Maths teachers in English primary schools need only a C grade at GCSE in the subject, while many teaching at the same level in Japan have a maths degree. In England's secondary schools, a maths teacher must be educated to degree level in a maths-based subject.

The study tracked 200 trainee teachers in nine countries. As qualifications are not directly comparable, they were tested on their ability at maths with questions such as 'What is the value of 25 (or two to the power of five)'. The answer is 32.

Researchers said English youngsters 'lack mathematical progress compared to our economic competitors' and put this down, in part, to ill-qualified teachers.

They have called for staff to be barred from teaching maths in primary schools if they have less than a B grade in the subject at GCSE. And they want all secondary teachers to have a maths degree and to continue to study, while teaching, for a masters.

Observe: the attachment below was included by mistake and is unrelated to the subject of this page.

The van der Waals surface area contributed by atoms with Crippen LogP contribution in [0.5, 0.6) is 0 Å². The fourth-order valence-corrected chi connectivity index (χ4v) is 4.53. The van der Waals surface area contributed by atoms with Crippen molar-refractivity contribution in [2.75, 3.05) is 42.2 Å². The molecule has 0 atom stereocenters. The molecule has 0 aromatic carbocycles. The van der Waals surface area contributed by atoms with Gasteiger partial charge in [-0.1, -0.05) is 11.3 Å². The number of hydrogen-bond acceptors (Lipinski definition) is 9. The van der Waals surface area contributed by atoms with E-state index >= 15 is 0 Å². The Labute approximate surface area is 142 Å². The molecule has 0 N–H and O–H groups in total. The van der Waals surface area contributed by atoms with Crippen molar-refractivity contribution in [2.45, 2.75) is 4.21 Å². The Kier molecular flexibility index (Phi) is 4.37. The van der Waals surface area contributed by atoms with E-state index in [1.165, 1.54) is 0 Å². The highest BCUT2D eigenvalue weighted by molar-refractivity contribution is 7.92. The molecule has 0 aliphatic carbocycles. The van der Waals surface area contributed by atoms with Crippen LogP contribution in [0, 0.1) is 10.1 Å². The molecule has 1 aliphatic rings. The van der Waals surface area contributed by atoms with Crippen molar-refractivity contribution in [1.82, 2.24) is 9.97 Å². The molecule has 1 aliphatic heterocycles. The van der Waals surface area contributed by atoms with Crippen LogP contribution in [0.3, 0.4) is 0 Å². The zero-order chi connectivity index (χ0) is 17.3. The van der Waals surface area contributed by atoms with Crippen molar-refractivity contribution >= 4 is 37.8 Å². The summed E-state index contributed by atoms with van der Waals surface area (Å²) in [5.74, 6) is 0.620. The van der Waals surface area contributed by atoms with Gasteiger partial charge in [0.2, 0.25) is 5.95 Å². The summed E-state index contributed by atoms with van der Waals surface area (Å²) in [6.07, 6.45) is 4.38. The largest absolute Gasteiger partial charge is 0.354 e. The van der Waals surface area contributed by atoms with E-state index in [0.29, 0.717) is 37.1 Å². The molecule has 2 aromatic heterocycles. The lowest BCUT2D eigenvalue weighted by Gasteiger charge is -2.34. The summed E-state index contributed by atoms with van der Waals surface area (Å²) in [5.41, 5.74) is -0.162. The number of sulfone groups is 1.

The report, by Plymouth University's Centre for Better Teaching, said: 'The lack of progress is not helped by having, in the primary sector, many teachers who are not as well qualified in mathematics as those in other countries, whilst in the secondary sector, we suffer from a very transient workforce.'

The Plymouth research follows a study by the Organisation for Economic Cooperation and Development which found England had tumbled from eighth place in 2000, to 28th place last year in international league tables for maths.

Tony McAleavy, of the Plymouth centre, said: 'Teaching needs to become a respected profession in this country, on a par with the law and medicine, and then we will attract more able people.'

Professor Celia Hoyles, of the Institute of Education, said there was a need to 'find ways to improve primary maths teachers' competence and confidence in maths'.

An Education Department spokesman said the Government wanted to attract better quality maths graduates by offering a fast-track route and raising the bar for entry into training to a 2:2 degree to receive funding.


Australia: Student stabs teacher in class at Darwin School